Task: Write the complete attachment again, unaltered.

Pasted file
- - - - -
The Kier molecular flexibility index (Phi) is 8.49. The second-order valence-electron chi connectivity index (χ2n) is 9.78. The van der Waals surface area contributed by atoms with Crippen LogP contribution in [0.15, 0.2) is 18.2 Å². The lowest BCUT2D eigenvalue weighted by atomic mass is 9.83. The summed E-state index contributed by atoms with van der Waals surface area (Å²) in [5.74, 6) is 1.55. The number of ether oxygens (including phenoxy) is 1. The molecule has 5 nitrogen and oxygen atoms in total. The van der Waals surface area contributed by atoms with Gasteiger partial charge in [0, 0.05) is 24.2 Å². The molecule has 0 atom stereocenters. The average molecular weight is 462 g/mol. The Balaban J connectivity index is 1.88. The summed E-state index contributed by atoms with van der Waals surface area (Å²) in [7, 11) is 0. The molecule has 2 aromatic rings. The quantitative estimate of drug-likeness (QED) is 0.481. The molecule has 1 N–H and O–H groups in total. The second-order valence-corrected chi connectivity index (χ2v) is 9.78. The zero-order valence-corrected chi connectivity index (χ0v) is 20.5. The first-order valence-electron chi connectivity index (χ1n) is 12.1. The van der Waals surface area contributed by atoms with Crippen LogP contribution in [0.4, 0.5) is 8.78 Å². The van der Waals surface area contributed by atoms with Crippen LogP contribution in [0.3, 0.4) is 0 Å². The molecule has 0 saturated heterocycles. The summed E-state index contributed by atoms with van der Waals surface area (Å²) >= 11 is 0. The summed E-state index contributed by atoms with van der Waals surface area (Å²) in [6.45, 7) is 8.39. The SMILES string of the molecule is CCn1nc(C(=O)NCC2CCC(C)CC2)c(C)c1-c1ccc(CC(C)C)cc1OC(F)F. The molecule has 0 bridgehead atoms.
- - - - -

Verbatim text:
The Kier molecular flexibility index (Phi) is 8.49. The second-order valence-electron chi connectivity index (χ2n) is 9.78. The van der Waals surface area contributed by atoms with Crippen LogP contribution in [0.15, 0.2) is 18.2 Å². The lowest BCUT2D eigenvalue weighted by atomic mass is 9.83. The summed E-state index contributed by atoms with van der Waals surface area (Å²) in [5.74, 6) is 1.55. The number of ether oxygens (including phenoxy) is 1. The molecule has 5 nitrogen and oxygen atoms in total. The van der Waals surface area contributed by atoms with Gasteiger partial charge in [0, 0.05) is 24.2 Å². The molecule has 0 atom stereocenters. The average molecular weight is 462 g/mol. The Balaban J connectivity index is 1.88. The summed E-state index contributed by atoms with van der Waals surface area (Å²) in [7, 11) is 0. The molecule has 2 aromatic rings. The quantitative estimate of drug-likeness (QED) is 0.481. The molecule has 1 N–H and O–H groups in total. The second-order valence-corrected chi connectivity index (χ2v) is 9.78. The zero-order valence-corrected chi connectivity index (χ0v) is 20.5. The first-order valence-electron chi connectivity index (χ1n) is 12.1. The van der Waals surface area contributed by atoms with Crippen LogP contribution in [0.4, 0.5) is 8.78 Å². The van der Waals surface area contributed by atoms with Crippen LogP contribution in [0.3, 0.4) is 0 Å². The molecule has 0 saturated heterocycles. The summed E-state index contributed by atoms with van der Waals surface area (Å²) >= 11 is 0. The summed E-state index contributed by atoms with van der Waals surface area (Å²) in [6.45, 7) is 8.39. The SMILES string of the molecule is CCn1nc(C(=O)NCC2CCC(C)CC2)c(C)c1-c1ccc(CC(C)C)cc1OC(F)F. The molecule has 0 bridgehead atoms.